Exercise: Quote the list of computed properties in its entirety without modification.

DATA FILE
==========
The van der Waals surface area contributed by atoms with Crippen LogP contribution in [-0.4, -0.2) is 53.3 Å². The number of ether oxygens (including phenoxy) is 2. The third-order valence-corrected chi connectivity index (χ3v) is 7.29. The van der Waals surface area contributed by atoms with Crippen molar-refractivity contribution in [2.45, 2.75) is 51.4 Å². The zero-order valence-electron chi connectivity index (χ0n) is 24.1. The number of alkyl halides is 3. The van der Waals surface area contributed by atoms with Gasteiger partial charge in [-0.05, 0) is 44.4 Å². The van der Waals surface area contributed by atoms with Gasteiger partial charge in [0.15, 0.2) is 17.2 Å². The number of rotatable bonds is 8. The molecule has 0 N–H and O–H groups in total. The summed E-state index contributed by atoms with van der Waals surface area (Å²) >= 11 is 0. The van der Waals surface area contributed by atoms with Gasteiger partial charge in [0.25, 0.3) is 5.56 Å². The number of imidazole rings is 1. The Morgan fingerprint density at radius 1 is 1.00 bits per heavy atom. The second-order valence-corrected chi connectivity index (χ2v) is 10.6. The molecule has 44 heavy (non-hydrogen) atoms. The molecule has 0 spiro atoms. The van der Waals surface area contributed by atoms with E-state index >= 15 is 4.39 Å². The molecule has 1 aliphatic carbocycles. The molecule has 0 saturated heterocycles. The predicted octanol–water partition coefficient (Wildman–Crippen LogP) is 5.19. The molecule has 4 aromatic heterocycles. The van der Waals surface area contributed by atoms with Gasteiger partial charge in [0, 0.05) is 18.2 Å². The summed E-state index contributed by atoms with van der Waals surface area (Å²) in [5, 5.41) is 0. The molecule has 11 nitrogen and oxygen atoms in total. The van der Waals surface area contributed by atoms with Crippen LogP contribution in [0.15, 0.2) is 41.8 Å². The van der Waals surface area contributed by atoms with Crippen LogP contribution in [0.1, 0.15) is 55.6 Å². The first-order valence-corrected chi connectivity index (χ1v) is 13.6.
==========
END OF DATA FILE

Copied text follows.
The van der Waals surface area contributed by atoms with Crippen LogP contribution in [-0.4, -0.2) is 53.3 Å². The number of ether oxygens (including phenoxy) is 2. The third-order valence-corrected chi connectivity index (χ3v) is 7.29. The van der Waals surface area contributed by atoms with Crippen molar-refractivity contribution in [2.45, 2.75) is 51.4 Å². The zero-order valence-electron chi connectivity index (χ0n) is 24.1. The number of alkyl halides is 3. The van der Waals surface area contributed by atoms with Gasteiger partial charge in [-0.05, 0) is 44.4 Å². The van der Waals surface area contributed by atoms with Gasteiger partial charge in [0.15, 0.2) is 17.2 Å². The number of rotatable bonds is 8. The molecule has 0 N–H and O–H groups in total. The summed E-state index contributed by atoms with van der Waals surface area (Å²) >= 11 is 0. The van der Waals surface area contributed by atoms with Gasteiger partial charge in [0.25, 0.3) is 5.56 Å². The number of imidazole rings is 1. The Morgan fingerprint density at radius 1 is 1.00 bits per heavy atom. The second-order valence-corrected chi connectivity index (χ2v) is 10.6. The molecule has 44 heavy (non-hydrogen) atoms. The molecule has 0 spiro atoms. The van der Waals surface area contributed by atoms with E-state index >= 15 is 4.39 Å². The molecule has 1 aliphatic carbocycles. The molecule has 0 saturated heterocycles. The predicted octanol–water partition coefficient (Wildman–Crippen LogP) is 5.19. The molecule has 4 aromatic heterocycles. The van der Waals surface area contributed by atoms with Gasteiger partial charge in [0, 0.05) is 18.2 Å². The summed E-state index contributed by atoms with van der Waals surface area (Å²) in [5, 5.41) is 0. The molecule has 11 nitrogen and oxygen atoms in total. The van der Waals surface area contributed by atoms with Crippen LogP contribution in [0.15, 0.2) is 41.8 Å². The van der Waals surface area contributed by atoms with Crippen LogP contribution in [0.1, 0.15) is 55.6 Å². The first-order valence-corrected chi connectivity index (χ1v) is 13.6.